Valentine Thomas: Yes. It’s both physical and mental. A human being who is not even trained can easily hold their breath for four or five minutes but that’s the physical part of it. When you hold your breath you’re not exhaling any of the CO2 which means that accumulation of carbon dioxide is going to send a signal to your brain telling it to breathe ASAP. But it’s a bit of a trick, the signal doesn’t always mean you have run out of oxygen. You have to fight your body’s response to breathe with the knowledge you have more time. The mental side is all about mental resilience. You fight your body with your mind.
A lot of it has to do with recovery breathing. Being able to use recovery breathing to catch your breath and get a lot of oxygen in and a lot of CO2 out very quickly.
What does recovery breathing look like specifically for Jiu Jitsu?
Valentine Thomas: After a normal inhale through the nose, perform a hard and very fast exhale, trying to get as much air out as possible. The exhale should sound similar to making a “Puh” sound with your lips. Repeat that 3 times. It’s what I do for freediving and it crosses over really well.
By the way – my boyfriend who is my partner at Superhumans is with me right now and wants to say something if that’s okay?
Oh yeah of course.
Nabil Ali: Hi Connor. You see it all the time especially with beginners – people huffing and puffing or worse holding their breath in bad positions. That pattern of rapid breathing leads to increased sympathetic nervous system activity and just pushes them deeper into a state of “Flight or Fight”.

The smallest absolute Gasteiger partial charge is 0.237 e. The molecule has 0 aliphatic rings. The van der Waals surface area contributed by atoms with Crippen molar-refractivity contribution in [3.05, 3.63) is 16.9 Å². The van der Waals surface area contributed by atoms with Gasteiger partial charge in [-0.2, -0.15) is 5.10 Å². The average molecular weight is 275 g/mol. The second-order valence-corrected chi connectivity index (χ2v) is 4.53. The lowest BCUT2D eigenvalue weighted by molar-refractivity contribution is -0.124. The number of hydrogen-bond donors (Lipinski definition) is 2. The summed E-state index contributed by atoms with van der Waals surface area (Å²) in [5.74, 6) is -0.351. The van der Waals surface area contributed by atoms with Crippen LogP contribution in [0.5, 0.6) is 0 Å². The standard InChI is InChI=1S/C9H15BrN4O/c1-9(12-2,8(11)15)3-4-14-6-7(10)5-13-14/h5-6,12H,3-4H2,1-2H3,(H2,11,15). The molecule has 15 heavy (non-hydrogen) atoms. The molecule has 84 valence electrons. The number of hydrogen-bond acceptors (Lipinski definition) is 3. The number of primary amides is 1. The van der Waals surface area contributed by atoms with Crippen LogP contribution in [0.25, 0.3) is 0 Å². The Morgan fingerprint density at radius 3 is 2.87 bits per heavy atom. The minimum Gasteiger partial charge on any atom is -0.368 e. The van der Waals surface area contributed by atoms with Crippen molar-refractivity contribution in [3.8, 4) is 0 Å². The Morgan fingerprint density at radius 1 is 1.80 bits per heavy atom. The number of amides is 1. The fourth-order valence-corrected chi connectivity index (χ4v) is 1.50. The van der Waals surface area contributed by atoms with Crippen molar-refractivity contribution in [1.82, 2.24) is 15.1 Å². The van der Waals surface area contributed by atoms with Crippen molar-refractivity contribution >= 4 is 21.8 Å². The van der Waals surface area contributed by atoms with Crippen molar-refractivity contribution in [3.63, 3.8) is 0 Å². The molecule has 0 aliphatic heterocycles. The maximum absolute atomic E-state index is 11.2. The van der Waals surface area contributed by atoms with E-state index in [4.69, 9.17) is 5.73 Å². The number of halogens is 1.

Valentine Thomas: In general, try and breathe through your nose as much as you can. You’re then forced to breathe slowly. You notice when you roll with really good guys or girls that they are barely breathing – even in a more intense roll.
Nabil Ali: Valentine taught me that recovery technique and I use it all the time in both Jiu Jitsu and boxing. Do it three times and then bring your breathing back to normal. Breathing with your nose and your diaphragmatic breathing – you’ll just recover so much quicker.
So should you try to hold your “at rest” breathing cadence while training? Just breathing normally and then trying to keep that pattern into a roll?
Valentine Thomas: Yes definitely. I think it all comes down to just sticking with breathing through your nose and not your mouth. Before really discovering all of this I was mouth breathing all the time and it’s just terrible for you for so many reasons. But now, when I am doing Jiu Jitsu I just focus a lot on keeping all my breathing through my nose so I can control my heart rate.
Could you apply that breathing pattern for anxiety you mentioned earlier in the lead up to a tournament match?